In view of climate change (see also energy, atmosphere, climate protection), nature conservation will have to reorient itself. For example, we have tended the pond behind the village for years in order to preserve a habitat for amphibians. If the summers get hotter and drier, it may dry up and our nature conservation work will be deprived of the basis of our business. Is the concept of conserving nature conservation outdated? In the future, will it only be a matter of accompanying the changes that are actually taking place and helping to shape adjustments to them?
Nature conservation can be based on an ethical attitude that assigns "nature" or living beings an intrinsic value. He can also start from the “egoistic” position that man needs “nature” - as a basis for business, but also as a basis for his cultural identity. And between these two poles there are many differentiated positions.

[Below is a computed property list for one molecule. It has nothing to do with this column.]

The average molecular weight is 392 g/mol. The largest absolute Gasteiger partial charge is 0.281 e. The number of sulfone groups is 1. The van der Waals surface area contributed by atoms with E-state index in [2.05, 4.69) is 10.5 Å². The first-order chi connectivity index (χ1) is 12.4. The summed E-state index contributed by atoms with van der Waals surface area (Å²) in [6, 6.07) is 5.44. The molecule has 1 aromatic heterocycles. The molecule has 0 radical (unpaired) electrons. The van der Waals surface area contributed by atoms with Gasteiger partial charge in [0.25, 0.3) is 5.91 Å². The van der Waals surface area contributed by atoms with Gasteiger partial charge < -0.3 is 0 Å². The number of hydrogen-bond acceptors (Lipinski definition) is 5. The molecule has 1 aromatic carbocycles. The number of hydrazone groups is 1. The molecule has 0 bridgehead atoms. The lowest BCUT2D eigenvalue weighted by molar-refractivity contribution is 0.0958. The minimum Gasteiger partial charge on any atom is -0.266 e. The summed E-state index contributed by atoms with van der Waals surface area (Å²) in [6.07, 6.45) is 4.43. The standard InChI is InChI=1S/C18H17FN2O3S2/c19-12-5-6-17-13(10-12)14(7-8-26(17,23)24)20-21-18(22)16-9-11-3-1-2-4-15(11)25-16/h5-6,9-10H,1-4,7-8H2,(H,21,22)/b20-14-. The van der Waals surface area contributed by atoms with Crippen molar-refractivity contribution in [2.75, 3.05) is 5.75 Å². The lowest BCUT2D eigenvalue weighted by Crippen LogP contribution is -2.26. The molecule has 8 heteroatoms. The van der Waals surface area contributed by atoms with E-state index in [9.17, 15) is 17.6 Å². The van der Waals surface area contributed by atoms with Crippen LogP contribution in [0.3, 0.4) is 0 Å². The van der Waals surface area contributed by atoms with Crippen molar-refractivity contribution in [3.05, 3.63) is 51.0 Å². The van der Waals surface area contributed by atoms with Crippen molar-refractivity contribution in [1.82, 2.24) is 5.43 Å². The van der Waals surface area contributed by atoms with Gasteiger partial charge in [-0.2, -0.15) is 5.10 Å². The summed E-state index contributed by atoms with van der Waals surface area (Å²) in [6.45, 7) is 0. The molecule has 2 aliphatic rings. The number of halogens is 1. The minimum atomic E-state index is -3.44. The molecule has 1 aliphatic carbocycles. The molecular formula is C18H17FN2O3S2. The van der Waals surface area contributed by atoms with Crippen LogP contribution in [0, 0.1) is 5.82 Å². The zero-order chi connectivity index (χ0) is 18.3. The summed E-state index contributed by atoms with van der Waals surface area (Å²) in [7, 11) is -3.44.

As part of environmental education, students can discover nature, get to know and love it. You can reflect on your own values and deal with how society treats nature. You can take small steps towards nature conservation, e.g. by greening your school grounds, maintaining habitats or providing alternative roosts for animals. The materials presented here are intended to help. The focus of these materials is the design of a child-friendly (!) And green school area; However, some other projects on nature conservation and environmental education will also be presented.
You can include the following subjects, among others:
- biology Class 5/6: living beings in their environment - animals (vertebrates, mammals) and humans; Seed plants in their environment
- biology Class 7/8: Plants and their meaning
- biology Class 9/10 (sometimes also class 8): Ecology